In early, 2005, I bought my first reasonably professional digital camera, an eight megapixel Canon 20D digital SLR and a matching 580EX dedicated flash and off-camera cable. The cable allows for more creative usage of the flash, especially when shooting models or live entertainment. Like most 8 megapixel digital SLR cameras, the Canon 20D enables me to shoot with proficiency at a busy pace. It is professional in every aspect excpt that the sensor "footprint" is not precisely 35mm. But that is merely a minor statistic since the camera produces what I see very well.

Digital Darkroom Skills
I had become confident in my film composition skills by 1993. But the digital revolution ten years later gave me a sudden new level of momentum. It is a great joy each time you have great new pictures and no expense for film and processing. I was overwhelmed by the number of high quality images that I was shooting.. This in turn intensified my devotion to photography even more. It required me to become more heavily entrenched in Photoshop as my primary tool for digital processing.

Professional quality digital photography requires serious image enhancement skills. A typical digital image can use at least a few minutes of professional processing. Some images can use hours of manipulation even if they are near perfect to begin with. I have been working in Photoshop since about 1992. Today, I spend more time in Photoshop than I do behind the camera. That should be true of most professional photographers. For most good photographers, the real work is in the darkroom or the so-called "digital darkroom." Photographers usually do their own digital processing because it allows a depth of creative control.

We have arrived at a time when digital photography is superior to film in many respects. But film is still viable and I intend to use both. The difference between standard professional cameras and top of the line pro cameras is the ability to create dramatic photographs with better proficiency if you already have the prerequisite talent. The same is true of studio lighting.

Learning to See
I learned photography by struggling with whatever I could afford for decades. During all of this time, my commitment to skill came first. I wanted to be among the world's best. I loved the pictures and did not love money. I've always been like many artists who are obsessed with the art and not concerned about getting clients. Oh sure, I wanted money. But only to enable better photography.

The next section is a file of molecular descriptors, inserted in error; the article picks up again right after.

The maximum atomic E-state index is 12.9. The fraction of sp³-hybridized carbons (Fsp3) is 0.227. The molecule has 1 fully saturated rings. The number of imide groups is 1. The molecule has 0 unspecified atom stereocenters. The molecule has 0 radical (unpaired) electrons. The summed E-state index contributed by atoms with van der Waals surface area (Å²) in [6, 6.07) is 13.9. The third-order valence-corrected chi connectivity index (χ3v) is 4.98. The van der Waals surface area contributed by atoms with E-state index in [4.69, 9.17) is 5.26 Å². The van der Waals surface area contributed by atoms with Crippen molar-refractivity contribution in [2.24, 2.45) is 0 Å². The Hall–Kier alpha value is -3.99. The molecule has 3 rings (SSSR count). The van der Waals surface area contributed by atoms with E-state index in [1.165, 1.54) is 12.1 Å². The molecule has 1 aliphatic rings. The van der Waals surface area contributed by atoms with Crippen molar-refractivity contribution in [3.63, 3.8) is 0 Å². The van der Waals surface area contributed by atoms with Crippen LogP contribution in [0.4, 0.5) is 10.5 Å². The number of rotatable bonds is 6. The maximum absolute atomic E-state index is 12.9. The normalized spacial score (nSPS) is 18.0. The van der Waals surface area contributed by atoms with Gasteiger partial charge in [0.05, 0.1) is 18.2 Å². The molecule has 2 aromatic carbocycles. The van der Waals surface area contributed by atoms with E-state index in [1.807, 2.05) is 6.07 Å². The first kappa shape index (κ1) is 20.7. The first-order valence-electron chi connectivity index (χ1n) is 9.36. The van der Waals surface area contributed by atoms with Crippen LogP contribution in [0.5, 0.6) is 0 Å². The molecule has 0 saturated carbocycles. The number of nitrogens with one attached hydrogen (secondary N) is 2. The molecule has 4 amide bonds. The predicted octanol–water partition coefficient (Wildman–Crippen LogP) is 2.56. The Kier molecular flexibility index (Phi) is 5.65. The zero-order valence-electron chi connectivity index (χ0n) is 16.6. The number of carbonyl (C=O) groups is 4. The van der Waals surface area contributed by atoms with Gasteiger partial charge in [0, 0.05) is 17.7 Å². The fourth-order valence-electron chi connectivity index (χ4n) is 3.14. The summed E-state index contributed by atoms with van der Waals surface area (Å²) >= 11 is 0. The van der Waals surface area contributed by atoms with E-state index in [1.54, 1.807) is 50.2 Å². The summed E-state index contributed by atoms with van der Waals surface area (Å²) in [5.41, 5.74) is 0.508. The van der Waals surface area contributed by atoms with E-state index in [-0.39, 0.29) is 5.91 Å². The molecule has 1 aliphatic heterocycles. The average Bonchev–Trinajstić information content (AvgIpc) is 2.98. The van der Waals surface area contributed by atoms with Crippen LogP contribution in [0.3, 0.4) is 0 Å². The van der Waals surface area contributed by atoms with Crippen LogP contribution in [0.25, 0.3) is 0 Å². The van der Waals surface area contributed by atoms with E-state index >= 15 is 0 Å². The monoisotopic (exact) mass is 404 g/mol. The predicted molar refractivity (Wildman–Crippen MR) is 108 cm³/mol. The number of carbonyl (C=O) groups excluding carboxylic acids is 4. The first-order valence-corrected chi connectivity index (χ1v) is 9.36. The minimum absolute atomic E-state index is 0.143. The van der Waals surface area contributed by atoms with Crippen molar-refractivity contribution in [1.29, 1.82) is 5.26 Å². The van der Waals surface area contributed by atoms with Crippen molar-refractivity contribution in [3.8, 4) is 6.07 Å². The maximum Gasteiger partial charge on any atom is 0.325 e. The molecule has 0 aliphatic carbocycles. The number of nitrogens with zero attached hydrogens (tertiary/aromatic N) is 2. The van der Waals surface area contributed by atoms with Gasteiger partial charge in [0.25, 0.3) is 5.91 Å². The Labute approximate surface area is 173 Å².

Financing the Dream
Before PhotoNuance, I was a shoe-box photographer whose pictures were mostly hid away by the thousands. I was paid only on rare occasions because I did not pursue income from photography. But the money came to me anyway in 2004-2006 when I had a reasonably significant financial change in life, unrelated to my photography. Just when I was getting a reputation for my images and had become fully confident and weathered in a lifetime of diverse photography experiences, I now finally had the means to make them my occupation. I'm not rich. I'm just more industrious, better equipped and more technically enabled.

Today, after many years of struggle, I can afford just about any camera on the market. I'm looking at the high end for 35mm digital photography in the range of 16 megapixels. But I would prefer to wait until the high end is bumped up to a slightly higher resolution. And I will continue to offer film photography for those who want it.

I may put medium format fine photography on my agenda within the next couple years. I could buy the ultra-expensive 39 megapixel Hasselblad which sells for the price of a good new car. But I've decided it's best to make such an investment at a later time when secondary models bring new technical improvements at a possibly lower price. The super-high end also calls for an investment in a top of the line graphics workstation such as the Apple Mac Pro with RAID hard drives. In the meantime, my Canon 20D camera is a mighty good workhorse with abundant technical quality.

It's a Blessing to Love Photography
Cameras are wonderful but a depth of photographic experience is needed to capture exquisite images on a regular basis. I've always felt a deep sense of gratitude that such a great obsession has consumed me. The only other preoccupation that I love in life nearly as much is writing while filmmaking has long been on my agenda.

My love for pictures began at an early age and will remain with me until I die. Hopefully this is just the beginning of a great story.